Prime Minister's Questions - Wednesday 6th Feb 2007
The 100% complete dodging round the issue of fingerprint systems in school by the PM yesterday is self explanitory below.
Mr. Nick Clegg (Sheffield, Hallam) (LD): This week’s bugging controversy should not come as a surprise to the Prime Minister. After all, it is this Government who have turned the British public into the most spied upon on the planet: 1,000 surveillance requests every day; 1 million innocent people on the Government’s DNA database; and 5,000 schools now fingerprinting our children at school. Is that what the Prime Minister meant when he spoke so stirringly a few months ago about the great British tradition of liberty?
The Prime Minister: I take it that the right hon. Gentleman and the Liberal authorities support CCTV. I take it that they support the intercept action that is taken when it is necessary for national security. I take it that he accepts that only 1,500 intercepts have been commissioned by Ministers as a result of urgent security needs. Does he accept these things or not?
Mr. Clegg: The Prime Minister seems to see no limits. He is creating a surveillance state. Why has he consistently refused requests for more power to be given to the Information Commissioner? Why does he not do what is already done in Scotland and remove the DNA of innocent people from the database? Why will he not act immediately to stop the scandalous fingerprinting of our children at school?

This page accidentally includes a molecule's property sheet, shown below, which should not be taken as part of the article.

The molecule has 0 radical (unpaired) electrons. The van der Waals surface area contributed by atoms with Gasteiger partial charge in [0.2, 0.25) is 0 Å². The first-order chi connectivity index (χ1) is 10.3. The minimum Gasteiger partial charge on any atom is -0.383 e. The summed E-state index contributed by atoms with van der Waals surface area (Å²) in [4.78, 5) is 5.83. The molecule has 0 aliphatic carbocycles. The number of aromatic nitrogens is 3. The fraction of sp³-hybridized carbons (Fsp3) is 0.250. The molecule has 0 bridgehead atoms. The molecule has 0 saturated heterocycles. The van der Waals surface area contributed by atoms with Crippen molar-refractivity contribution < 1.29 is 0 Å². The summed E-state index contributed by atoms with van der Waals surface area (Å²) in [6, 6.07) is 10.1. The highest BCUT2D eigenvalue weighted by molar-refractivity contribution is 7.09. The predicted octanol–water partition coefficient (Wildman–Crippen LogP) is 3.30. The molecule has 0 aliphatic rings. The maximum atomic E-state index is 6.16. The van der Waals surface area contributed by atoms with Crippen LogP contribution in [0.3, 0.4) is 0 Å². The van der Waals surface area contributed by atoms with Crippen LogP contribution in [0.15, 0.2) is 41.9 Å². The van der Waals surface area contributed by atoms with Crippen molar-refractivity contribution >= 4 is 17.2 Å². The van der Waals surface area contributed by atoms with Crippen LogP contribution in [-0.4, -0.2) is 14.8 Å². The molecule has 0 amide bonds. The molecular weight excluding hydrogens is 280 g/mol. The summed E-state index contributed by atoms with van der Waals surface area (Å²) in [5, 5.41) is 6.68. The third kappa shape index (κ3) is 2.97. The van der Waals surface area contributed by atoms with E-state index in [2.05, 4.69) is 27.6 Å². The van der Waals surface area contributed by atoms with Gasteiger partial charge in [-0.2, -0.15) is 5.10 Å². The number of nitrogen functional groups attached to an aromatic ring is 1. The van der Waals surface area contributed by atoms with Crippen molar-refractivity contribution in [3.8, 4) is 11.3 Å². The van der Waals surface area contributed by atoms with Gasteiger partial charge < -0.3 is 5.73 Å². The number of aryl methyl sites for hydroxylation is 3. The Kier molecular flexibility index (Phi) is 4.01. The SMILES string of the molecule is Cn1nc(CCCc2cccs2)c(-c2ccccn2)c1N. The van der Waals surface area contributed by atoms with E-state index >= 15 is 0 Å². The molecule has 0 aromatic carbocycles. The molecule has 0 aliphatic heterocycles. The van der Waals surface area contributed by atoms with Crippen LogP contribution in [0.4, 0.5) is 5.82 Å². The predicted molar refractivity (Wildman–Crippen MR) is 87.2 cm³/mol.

The Prime Minister: People in this country are reassured by the presence of CCTV; I hope that the right hon. Gentleman is not proposing to remove it. That is one very important part of the investigatory and surveillance powers that we give the police to carry out their work. I would hope that the right hon. Gentleman would look at the Regulation of Investigatory Powers Act 2000 and see the protections that have been put in place where there is surveillance and where there are intercepts. They include authorisation by a senior officer, the right to appeal to an independent tribunal, and a commissioner for surveillance who looks at matters and reports annually. We are taking the steps to protect the liberties of the citizens; I hope that the right hon. Gentleman will support that.